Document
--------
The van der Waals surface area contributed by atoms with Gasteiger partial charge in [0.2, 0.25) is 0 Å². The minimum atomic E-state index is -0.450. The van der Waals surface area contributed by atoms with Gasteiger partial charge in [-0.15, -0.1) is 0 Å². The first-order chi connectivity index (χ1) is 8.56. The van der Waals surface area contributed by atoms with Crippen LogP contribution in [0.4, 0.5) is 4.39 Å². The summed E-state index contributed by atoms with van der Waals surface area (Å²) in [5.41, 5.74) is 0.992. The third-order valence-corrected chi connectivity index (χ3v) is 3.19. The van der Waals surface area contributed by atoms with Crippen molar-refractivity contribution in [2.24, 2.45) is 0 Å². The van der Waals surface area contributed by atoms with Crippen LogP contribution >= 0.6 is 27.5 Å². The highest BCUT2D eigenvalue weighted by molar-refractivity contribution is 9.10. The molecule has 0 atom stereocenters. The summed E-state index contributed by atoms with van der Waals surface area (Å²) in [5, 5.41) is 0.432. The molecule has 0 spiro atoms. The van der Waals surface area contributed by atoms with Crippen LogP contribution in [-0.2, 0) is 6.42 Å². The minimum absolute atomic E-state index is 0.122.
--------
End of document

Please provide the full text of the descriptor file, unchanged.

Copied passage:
The van der Waals surface area contributed by atoms with Gasteiger partial charge in [0.2, 0.25) is 0 Å². The minimum atomic E-state index is -0.450. The van der Waals surface area contributed by atoms with Gasteiger partial charge in [-0.15, -0.1) is 0 Å². The first-order chi connectivity index (χ1) is 8.56. The van der Waals surface area contributed by atoms with Crippen LogP contribution in [0.4, 0.5) is 4.39 Å². The summed E-state index contributed by atoms with van der Waals surface area (Å²) in [5.41, 5.74) is 0.992. The third-order valence-corrected chi connectivity index (χ3v) is 3.19. The van der Waals surface area contributed by atoms with Crippen molar-refractivity contribution in [2.24, 2.45) is 0 Å². The van der Waals surface area contributed by atoms with Crippen LogP contribution >= 0.6 is 27.5 Å². The highest BCUT2D eigenvalue weighted by molar-refractivity contribution is 9.10. The molecule has 0 atom stereocenters. The summed E-state index contributed by atoms with van der Waals surface area (Å²) in [5, 5.41) is 0.432. The molecule has 0 spiro atoms. The van der Waals surface area contributed by atoms with Crippen LogP contribution in [-0.2, 0) is 6.42 Å². The minimum absolute atomic E-state index is 0.122.